Lyme disease is endemic along the Atlantic coast from Washington DC to Maine, and the upper Midwest. The highest incidence occurs in Pennsylvania, New Jersey, New York, Wisconsin, Minnesota, Maryland, Rhode Island, Delaware, Massachusetts, Connecticut, Maine, New Hampshire, Vermont and Delaware.
The map shows the estimated number of dogs that will test positive for Lyme disease. For instance, in the red areas, it’s estimated that anywhere from 10% to 100% of dogs will test positive for Lyme. The darker the blue, the lower the risk.
CAPC does not forecast any changes in the prevalence of Anaplasmosis for 2017. High risk areas remain: Northern California, Western Pennsylvania, Wisconsin, Minnesota and New York State. The map shows the estimated percentage of dogs that will test positive for Anaplasma.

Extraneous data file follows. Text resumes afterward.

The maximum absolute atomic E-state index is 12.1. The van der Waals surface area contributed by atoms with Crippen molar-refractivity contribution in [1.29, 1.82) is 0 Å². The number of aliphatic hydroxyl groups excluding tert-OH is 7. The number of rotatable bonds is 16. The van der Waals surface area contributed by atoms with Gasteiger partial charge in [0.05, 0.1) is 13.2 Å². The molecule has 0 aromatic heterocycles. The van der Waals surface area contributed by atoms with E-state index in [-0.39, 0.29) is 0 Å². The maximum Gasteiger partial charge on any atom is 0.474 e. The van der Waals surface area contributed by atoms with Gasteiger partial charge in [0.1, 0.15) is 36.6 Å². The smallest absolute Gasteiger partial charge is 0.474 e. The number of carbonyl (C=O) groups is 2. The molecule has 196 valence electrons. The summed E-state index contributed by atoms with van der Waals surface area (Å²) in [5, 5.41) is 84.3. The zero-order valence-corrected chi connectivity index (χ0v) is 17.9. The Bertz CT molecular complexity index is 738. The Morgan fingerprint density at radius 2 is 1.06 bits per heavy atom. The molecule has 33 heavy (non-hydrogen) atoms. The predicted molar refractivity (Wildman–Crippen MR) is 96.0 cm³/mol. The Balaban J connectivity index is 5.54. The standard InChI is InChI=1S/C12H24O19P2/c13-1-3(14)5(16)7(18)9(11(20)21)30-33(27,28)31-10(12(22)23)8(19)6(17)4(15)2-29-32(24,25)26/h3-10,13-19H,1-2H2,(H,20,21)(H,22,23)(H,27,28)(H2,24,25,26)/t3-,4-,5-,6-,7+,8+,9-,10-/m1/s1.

Ehrlichia is geographically very spotty, going from non-existent to endemic within a 200-mile range. Overall, the forecast prevalence for Ehrlichiosis will be higher than normal through much of the southern US.
Eastern Oklahoma is expected to see a very active year in 2017, and the Ohio River Valley, Virginia, North Carolina, Eastern Oregon and Western Montana will see increased activity. The map shows the estimated percentage of dogs that will test positive for Ehrlichiosis.
Symptoms of Lyme disease
According to the American Veterinary Medical Association (AVMA), dogs may not show symptoms of Lyme for two to five months after exposure. Canine symptoms include:
- Loss of appetite
- Joint swelling
- Decreased activity
Pets need year-round protection